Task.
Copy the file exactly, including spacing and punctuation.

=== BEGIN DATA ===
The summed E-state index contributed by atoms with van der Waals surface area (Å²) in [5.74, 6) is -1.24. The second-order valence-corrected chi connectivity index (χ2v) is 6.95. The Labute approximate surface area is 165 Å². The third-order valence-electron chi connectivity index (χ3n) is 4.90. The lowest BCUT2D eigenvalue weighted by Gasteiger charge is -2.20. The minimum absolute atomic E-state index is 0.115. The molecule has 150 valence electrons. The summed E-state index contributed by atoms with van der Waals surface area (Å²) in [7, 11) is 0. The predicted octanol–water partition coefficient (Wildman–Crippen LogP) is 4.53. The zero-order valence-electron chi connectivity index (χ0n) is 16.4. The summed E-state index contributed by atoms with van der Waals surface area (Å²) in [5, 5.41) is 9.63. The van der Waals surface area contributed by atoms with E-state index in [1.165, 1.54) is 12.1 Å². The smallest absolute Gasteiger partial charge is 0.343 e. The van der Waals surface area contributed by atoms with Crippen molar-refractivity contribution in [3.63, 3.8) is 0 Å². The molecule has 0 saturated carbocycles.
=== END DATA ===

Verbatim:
The summed E-state index contributed by atoms with van der Waals surface area (Å²) in [5.74, 6) is -1.24. The second-order valence-corrected chi connectivity index (χ2v) is 6.95. The Labute approximate surface area is 165 Å². The third-order valence-electron chi connectivity index (χ3n) is 4.90. The lowest BCUT2D eigenvalue weighted by Gasteiger charge is -2.20. The minimum absolute atomic E-state index is 0.115. The molecule has 150 valence electrons. The summed E-state index contributed by atoms with van der Waals surface area (Å²) in [7, 11) is 0. The predicted octanol–water partition coefficient (Wildman–Crippen LogP) is 4.53. The zero-order valence-electron chi connectivity index (χ0n) is 16.4. The summed E-state index contributed by atoms with van der Waals surface area (Å²) in [5, 5.41) is 9.63. The van der Waals surface area contributed by atoms with E-state index in [1.165, 1.54) is 12.1 Å². The smallest absolute Gasteiger partial charge is 0.343 e. The van der Waals surface area contributed by atoms with Crippen molar-refractivity contribution in [3.63, 3.8) is 0 Å². The molecule has 0 saturated carbocycles.